Maybe you have to have a deliberate reaction, as opposed to your coil machine where there's a little more give. I feel like it can move a little quicker with coils.
PC: This creates a balance with the machine as well, right? There's people who will never know about that.
CH: Absolutely. Yeah, because people are coming right out and you just wrap up your pen and switch cartridges and away you go. No making needles. No cleaning tubes and whatnot, right?
PC: We could talk about machines for a while eh? Lol! Tell me more about how you got into tattooing…
CH: I was working in restaurants. At the time I was a cook, and I was friends with some of the other guys that I worked with in the kitchen, and one of the guys was a drummer in a band. The bass player from their band was a tattooer named Phil in Barrie, Ontario. I was doing some painting and drawing. I went to college for graphic design, and ended up going back into cooking because it was a little easier to work and make money that way.
My friend Brian, the drummer, introduced me to tattoos and said, “Hey, you know, you draw and stuff, maybe you could talk to Phil about learning how to tattoo.”
All of a sudden, I started apprenticing with Phil at the shop in Barrie, it was called Ink Fetish.
It was sort of that traditional shop, you know? I was working 30-something hours a week at the restaurant and the other free time I had, I was down in the shop, cleaning up, trying to do line drawings, making needles and rolling joints for Phil…Lol.
You know… Trying to reassemble tattoo machines, the good life. The classic tattoo apprenticeship, right?
PC: So you DID apprentice?
CH: Essentially, in a traditional sense; cleaning up and just kind of like earning, earning your keep before actually getting to do any tattooing or anything.
PC: Was it a rough apprenticeship, or a cool one?
CH: I wouldn't say it was rough… It was an ‘in’ for me. Looking back, the calibre of tattooing wasn't really high. The skill level wasn't really there from the people that I was learning from.
I knew and recognized that, and then I figured I needed to get better. I moved on from that shop and went to Lucky Devil, and I started working with a couple of better artists there. At that time I was working with Chris David from Government Street, and Derek Lewis who owns Lewis Family Tattoo Company in Roncesvalle. So, I got exposure to those guys there.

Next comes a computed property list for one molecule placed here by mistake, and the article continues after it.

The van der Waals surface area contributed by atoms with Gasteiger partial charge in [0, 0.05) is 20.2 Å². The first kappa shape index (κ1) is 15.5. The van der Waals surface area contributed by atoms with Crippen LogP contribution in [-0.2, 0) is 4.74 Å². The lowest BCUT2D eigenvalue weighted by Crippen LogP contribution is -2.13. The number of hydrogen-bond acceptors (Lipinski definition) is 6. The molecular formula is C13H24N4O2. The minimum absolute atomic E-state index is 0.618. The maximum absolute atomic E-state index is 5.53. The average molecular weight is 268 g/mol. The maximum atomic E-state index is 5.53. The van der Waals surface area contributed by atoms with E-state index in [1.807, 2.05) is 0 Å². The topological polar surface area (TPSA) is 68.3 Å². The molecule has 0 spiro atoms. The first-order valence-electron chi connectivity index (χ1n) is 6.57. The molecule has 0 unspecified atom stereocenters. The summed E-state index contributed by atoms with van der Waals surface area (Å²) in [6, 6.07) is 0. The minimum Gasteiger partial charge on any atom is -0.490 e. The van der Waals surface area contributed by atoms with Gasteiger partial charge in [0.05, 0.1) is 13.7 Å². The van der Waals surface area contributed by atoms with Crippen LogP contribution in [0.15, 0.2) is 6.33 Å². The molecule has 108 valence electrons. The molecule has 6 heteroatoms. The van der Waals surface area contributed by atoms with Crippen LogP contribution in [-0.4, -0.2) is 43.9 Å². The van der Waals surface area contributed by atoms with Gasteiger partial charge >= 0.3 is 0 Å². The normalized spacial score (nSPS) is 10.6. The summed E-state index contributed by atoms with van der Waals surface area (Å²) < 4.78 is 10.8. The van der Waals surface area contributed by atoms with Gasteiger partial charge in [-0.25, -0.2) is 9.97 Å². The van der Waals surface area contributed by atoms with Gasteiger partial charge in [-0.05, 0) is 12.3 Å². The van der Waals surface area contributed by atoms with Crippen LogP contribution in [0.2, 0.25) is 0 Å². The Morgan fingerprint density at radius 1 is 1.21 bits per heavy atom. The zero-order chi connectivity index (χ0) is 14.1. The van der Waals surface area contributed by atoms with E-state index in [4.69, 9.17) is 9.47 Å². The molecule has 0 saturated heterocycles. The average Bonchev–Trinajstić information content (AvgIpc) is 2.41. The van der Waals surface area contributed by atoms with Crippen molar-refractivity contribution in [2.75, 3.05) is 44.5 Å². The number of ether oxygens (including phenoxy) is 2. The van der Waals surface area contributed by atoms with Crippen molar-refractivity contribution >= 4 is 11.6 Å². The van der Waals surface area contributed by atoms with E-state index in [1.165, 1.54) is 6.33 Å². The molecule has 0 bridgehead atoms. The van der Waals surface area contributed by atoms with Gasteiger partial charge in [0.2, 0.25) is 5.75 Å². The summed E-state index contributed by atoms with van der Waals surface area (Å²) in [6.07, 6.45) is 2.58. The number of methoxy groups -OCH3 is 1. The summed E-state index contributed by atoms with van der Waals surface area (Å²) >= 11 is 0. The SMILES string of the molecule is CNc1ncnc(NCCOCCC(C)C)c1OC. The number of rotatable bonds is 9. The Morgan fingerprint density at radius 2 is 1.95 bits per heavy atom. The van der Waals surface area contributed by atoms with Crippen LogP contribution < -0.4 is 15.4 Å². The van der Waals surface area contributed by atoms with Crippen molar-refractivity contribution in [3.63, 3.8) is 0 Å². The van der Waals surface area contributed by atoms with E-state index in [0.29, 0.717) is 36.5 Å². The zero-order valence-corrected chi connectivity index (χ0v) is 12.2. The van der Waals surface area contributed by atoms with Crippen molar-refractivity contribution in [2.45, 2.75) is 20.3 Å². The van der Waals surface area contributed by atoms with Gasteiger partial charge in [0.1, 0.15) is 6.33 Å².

I spent a couple of years between the Lucky Devil in Newmarket and Barrie. I ended up at Way Cool Tattoos in North York at Yonge and Sheppard, and so I started with Matthew Ellis at Seven Crowns. Matt had some art school experience and I definitely learned a lot more about art fundamentals and art skills working with him, and started to understand how to paint better, which is great especially in tattooing.
PC: That must have helped you develop your skills to be quicker, faster?
CH: Yes definitely, although I still can't draw a backpiece in half an hour while somebody's getting a coffee… It WAS a way to increase speed.
PC: It’s like those clients who get a backpiece in two days… It gets to be hard on the tattooer AND the client. I would die after four hours or something like that.
CH: Lol, yes! I don't really do a lot of large stuff. I do a lot of small to medium things and I don’t book myself too much in advance. I'm not a super-busy tattooer. I'm just kind of a broad range, well rounded, utility tattooer. Coming up in the street shops, it’s how I am now.
PC: So you can whip pretty quick, and well, from what I see.
CH: I'm pretty quick and I'm pretty efficient, and I can do a lot of things across the board. I love that and it relates to art.
PC: That's good. Tell me a pivotal moment in your tattoo career. Like THE moment you can say made a difference.